Tallinn University professor: International law impossible without Russia

Rein Müllerson receiving the Order of Friendship from Russian President Vladimir Putin Tuesday.
Rein Müllerson receiving the Order of Friendship from Russian President Vladimir Putin Tuesday. Source: SCANPIX/TASS/Alexei Nikolsky

International law as we know it as an order would not be possible without the Russian Federation, said Emeritus Professor at Tallinn University Rein Müllerson on Tuesday, on being awarded the Order of Friendship by Russian President Vladimir Putin.

As reported on ERR News, the Kremlin announced last week that Müllerson was to be presented the award, which he received from President Putin on Tuesday along with 15 other recipients, from various countries including Nigeria and France.

"Today, the area to which I have devoted my working life - international law - could not exist without Russia as one of the pillars of balance of power based on international law," Müllerson said in his word of thanks on receiving the award, which can be viewed here (in Russian) from around the 40 minute-mark.

Müllerson drew attention to what he saw as a period of upheaval in the 1990s and interference in international affairs by the U.S., which was subsequently brought into line by Russia.

"Largely because of Russia's efforts, these [uncertain] tendencies failed," he said.

"Today, Russia has once again become the undisputed pole of a multi-polar world," Müllerson continued.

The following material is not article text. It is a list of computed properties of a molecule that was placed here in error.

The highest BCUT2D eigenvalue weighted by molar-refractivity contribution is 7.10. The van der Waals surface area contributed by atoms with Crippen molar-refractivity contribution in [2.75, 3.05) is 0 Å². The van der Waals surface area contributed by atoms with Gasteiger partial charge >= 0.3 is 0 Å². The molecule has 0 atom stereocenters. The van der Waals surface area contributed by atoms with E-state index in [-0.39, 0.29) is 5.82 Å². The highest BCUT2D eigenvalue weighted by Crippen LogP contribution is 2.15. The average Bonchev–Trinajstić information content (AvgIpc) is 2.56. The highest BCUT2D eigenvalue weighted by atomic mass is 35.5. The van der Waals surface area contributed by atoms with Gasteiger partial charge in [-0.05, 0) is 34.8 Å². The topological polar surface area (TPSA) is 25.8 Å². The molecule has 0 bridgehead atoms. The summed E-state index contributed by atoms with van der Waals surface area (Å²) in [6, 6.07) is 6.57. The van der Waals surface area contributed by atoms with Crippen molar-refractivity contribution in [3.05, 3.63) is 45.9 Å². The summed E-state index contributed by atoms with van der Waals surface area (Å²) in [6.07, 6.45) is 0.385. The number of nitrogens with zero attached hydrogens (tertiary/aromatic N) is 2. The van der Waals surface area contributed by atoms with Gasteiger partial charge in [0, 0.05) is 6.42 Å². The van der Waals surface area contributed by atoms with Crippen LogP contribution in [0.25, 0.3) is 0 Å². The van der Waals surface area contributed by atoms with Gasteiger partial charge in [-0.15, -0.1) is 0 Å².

"A quarter of a century ago (US Secretary of State at the time-ed.) Madeleine Albright - you remember her - knew only one indispensable nation - the indispensable nation - as she termed it. And that was the US," he went on.

"But the 1990s were an anomalous and temporary phenomenon in the history of international relations, comparable with a distant period in Russia's history 400 years ago, whose end we celebrate on November 4 (referring to the 1612 Russian military victory over Poland-Lithuania – ed.)," he continued.

Müllerson, who was also a professor at Kings' College, London, 1999-2009, has a long association with Russia, but rejects claims that he is some sort of agent as paranoid. Critics say he has acted as an apologist for Russian actions, in the Crimea for instance.

Then-president Lennart Meri planned to make Müllerson justice chancellor in 2000, but was blocked by the Riigikogu.

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Editor: Andrew Whyte

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